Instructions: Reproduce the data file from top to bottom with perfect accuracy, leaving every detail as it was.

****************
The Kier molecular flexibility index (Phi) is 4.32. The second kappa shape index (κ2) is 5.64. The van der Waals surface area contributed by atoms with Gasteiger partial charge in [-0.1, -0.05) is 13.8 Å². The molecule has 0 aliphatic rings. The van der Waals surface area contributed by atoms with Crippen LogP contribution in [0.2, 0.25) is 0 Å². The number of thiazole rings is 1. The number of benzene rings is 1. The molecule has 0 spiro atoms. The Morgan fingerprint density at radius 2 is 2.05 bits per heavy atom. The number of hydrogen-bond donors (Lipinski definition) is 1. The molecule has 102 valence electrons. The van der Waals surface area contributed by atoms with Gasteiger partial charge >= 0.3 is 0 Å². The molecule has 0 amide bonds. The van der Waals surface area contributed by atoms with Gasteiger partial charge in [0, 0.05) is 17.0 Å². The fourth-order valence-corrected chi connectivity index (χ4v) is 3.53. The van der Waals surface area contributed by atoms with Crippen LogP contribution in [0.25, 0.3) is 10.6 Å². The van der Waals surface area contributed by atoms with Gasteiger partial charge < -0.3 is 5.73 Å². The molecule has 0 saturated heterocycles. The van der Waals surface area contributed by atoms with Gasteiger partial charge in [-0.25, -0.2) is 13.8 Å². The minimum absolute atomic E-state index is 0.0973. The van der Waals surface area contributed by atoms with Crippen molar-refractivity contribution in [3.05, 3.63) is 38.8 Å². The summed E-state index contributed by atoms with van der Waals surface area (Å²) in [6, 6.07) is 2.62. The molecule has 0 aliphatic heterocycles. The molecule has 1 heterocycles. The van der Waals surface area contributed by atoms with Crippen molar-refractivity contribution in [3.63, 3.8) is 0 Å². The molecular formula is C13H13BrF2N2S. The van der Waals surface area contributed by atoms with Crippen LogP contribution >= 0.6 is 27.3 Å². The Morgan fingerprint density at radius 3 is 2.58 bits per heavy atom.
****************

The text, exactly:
The Kier molecular flexibility index (Phi) is 4.32. The second kappa shape index (κ2) is 5.64. The van der Waals surface area contributed by atoms with Gasteiger partial charge in [-0.1, -0.05) is 13.8 Å². The molecule has 0 aliphatic rings. The van der Waals surface area contributed by atoms with Crippen LogP contribution in [0.2, 0.25) is 0 Å². The number of thiazole rings is 1. The number of benzene rings is 1. The molecule has 0 spiro atoms. The Morgan fingerprint density at radius 2 is 2.05 bits per heavy atom. The number of hydrogen-bond donors (Lipinski definition) is 1. The molecule has 102 valence electrons. The van der Waals surface area contributed by atoms with Gasteiger partial charge >= 0.3 is 0 Å². The molecule has 0 amide bonds. The van der Waals surface area contributed by atoms with Gasteiger partial charge in [0, 0.05) is 17.0 Å². The fourth-order valence-corrected chi connectivity index (χ4v) is 3.53. The van der Waals surface area contributed by atoms with Crippen LogP contribution in [0.25, 0.3) is 10.6 Å². The van der Waals surface area contributed by atoms with Gasteiger partial charge < -0.3 is 5.73 Å². The molecule has 0 saturated heterocycles. The van der Waals surface area contributed by atoms with Gasteiger partial charge in [-0.25, -0.2) is 13.8 Å². The minimum absolute atomic E-state index is 0.0973. The van der Waals surface area contributed by atoms with Crippen molar-refractivity contribution in [3.05, 3.63) is 38.8 Å². The summed E-state index contributed by atoms with van der Waals surface area (Å²) in [6, 6.07) is 2.62. The molecule has 0 aliphatic heterocycles. The molecule has 1 heterocycles. The van der Waals surface area contributed by atoms with Crippen molar-refractivity contribution in [3.63, 3.8) is 0 Å². The molecular formula is C13H13BrF2N2S. The van der Waals surface area contributed by atoms with Crippen LogP contribution >= 0.6 is 27.3 Å². The Morgan fingerprint density at radius 3 is 2.58 bits per heavy atom.